The USS Ommaney Bay burns in the Sulu Sea January 4, 1945, after being hit by a Japanese suicide pilot. A destroyer shoots its fire hoses toward the aircraft carrier.
Courtesy of Robert O. Baumrucker
/
Naval History and Heritage Command
The USS Ommaney Bay burns in the Sulu Sea January 4, 1945, after being hit by a Japanese suicide pilot. A destroyer shoots its fire hoses toward the aircraft carrier.

Cooper had just gone to take a quick shower and was deep in the ship.

"We just got down there and 'Boom! Boom!'" he said. "I thought two torpedoes had hit us. I didn't know an aircraft had dove into us."

The order quickly came to abandon ship, as bullets ricocheted from ammunition that was cooking off.

"I had to hurry, so I left my life jacket on the bunk," Cooper said.

He jumped about six stories into the sea. A nearby sailor had an extra life jacket with a broken buckle and gave it to Cooper. He clutched it tightly, desperately trying to swim away from the burning ship, but periodically freezing as sharks brushed past.

It took about five hours for rescuers to finally pull him from the water.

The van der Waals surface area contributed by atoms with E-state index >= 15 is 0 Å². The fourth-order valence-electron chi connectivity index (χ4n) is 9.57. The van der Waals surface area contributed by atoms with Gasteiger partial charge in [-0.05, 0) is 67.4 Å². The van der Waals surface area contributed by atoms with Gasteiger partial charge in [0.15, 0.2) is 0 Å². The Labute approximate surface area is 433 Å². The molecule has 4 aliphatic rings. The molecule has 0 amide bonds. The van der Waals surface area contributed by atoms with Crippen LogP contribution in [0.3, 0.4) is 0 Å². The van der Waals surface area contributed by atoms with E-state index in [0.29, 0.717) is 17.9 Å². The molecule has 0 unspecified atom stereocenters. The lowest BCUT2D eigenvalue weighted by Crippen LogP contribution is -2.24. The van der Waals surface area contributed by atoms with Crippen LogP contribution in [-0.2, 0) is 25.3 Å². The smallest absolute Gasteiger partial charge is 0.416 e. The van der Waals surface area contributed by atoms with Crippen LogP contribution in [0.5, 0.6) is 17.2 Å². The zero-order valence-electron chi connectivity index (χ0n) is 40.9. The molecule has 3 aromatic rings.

'A horrific experience'

Cox, of the Navy history command, said 93 crew members were killed in the attack, and two sailors from another ship died when torpedoes aboard the Ommaney Bay blew apart the rear end of the ship, raining debris on them as they tried to rescue swimmers.

Another Navy ship eventually finished off the burning carrier, firing a torpedo to sink it quickly because of the danger to other ships.

"It was a horrific experience for everybody," Cox said. "There's no sugarcoating just how bad that was."

And that was the last anyone saw of the Ommaney Bay for nearly eight decades.

The Navy knew the general location of the wreckage, but finding and identifying it took an array of players, starting with Microsoft founder Paul Allen, whose private research ship found the wreck in 2019, but didn't gather enough information to identify it.

Two years later, an Australian underwater survey company called Sea Scan Survey found the same wreckage, and this spring, a group of Australian divers chartered the company's boat to go back to the site.

They had deepwater technical skills, and they recorded good video. Neil Krumbeck, Sea Scan's lead researcher, said it was easy to match historical photos of the ship with the images.

"The wreck is inverted, upside down," Krumbeck said. "You can see the beams that supported the flight deck, and you can match it up quite easily with the bow of the ship."

At 22 years old, Joe Cooper was a gunner aboard the USS Ommaney Bay.